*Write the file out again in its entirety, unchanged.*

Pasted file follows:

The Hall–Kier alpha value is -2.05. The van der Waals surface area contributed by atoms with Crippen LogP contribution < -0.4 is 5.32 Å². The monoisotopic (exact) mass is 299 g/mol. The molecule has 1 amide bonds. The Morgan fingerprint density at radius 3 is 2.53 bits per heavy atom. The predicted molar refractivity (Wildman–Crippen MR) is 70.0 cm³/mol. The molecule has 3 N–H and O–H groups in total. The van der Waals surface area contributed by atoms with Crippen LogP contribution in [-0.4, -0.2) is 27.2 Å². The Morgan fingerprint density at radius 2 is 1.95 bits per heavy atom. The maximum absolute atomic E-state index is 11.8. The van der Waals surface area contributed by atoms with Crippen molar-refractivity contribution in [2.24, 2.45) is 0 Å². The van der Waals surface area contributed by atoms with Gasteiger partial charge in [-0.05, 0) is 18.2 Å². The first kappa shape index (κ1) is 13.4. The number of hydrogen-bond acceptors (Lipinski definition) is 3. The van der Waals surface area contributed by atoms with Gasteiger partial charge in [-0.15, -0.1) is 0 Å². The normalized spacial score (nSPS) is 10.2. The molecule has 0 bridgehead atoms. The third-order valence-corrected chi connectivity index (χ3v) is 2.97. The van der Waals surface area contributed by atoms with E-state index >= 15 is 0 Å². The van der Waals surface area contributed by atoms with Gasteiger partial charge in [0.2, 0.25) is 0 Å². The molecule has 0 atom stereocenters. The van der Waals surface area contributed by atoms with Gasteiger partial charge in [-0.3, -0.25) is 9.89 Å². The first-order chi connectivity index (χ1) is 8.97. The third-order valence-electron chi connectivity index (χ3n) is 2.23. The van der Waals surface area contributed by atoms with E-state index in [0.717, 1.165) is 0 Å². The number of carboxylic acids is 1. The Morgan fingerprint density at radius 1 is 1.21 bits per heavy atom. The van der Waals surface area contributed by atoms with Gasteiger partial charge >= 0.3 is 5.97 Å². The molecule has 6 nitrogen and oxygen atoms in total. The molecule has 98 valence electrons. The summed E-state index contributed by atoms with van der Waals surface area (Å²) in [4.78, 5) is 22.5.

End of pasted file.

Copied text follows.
The Hall–Kier alpha value is -2.05. The van der Waals surface area contributed by atoms with Crippen LogP contribution < -0.4 is 5.32 Å². The monoisotopic (exact) mass is 299 g/mol. The molecule has 1 amide bonds. The Morgan fingerprint density at radius 3 is 2.53 bits per heavy atom. The predicted molar refractivity (Wildman–Crippen MR) is 70.0 cm³/mol. The molecule has 3 N–H and O–H groups in total. The van der Waals surface area contributed by atoms with Crippen LogP contribution in [-0.4, -0.2) is 27.2 Å². The Morgan fingerprint density at radius 2 is 1.95 bits per heavy atom. The maximum absolute atomic E-state index is 11.8. The van der Waals surface area contributed by atoms with Crippen molar-refractivity contribution in [2.24, 2.45) is 0 Å². The van der Waals surface area contributed by atoms with Gasteiger partial charge in [-0.05, 0) is 18.2 Å². The first kappa shape index (κ1) is 13.4. The number of hydrogen-bond acceptors (Lipinski definition) is 3. The van der Waals surface area contributed by atoms with Gasteiger partial charge in [-0.15, -0.1) is 0 Å². The normalized spacial score (nSPS) is 10.2. The molecule has 0 bridgehead atoms. The third-order valence-corrected chi connectivity index (χ3v) is 2.97. The van der Waals surface area contributed by atoms with E-state index >= 15 is 0 Å². The van der Waals surface area contributed by atoms with Gasteiger partial charge in [0.2, 0.25) is 0 Å². The molecule has 0 atom stereocenters. The van der Waals surface area contributed by atoms with Gasteiger partial charge in [-0.3, -0.25) is 9.89 Å². The first-order chi connectivity index (χ1) is 8.97. The third-order valence-electron chi connectivity index (χ3n) is 2.23. The van der Waals surface area contributed by atoms with E-state index in [0.717, 1.165) is 0 Å². The number of carboxylic acids is 1. The Morgan fingerprint density at radius 1 is 1.21 bits per heavy atom. The van der Waals surface area contributed by atoms with Gasteiger partial charge >= 0.3 is 5.97 Å². The molecule has 6 nitrogen and oxygen atoms in total. The molecule has 98 valence electrons. The summed E-state index contributed by atoms with van der Waals surface area (Å²) in [4.78, 5) is 22.5.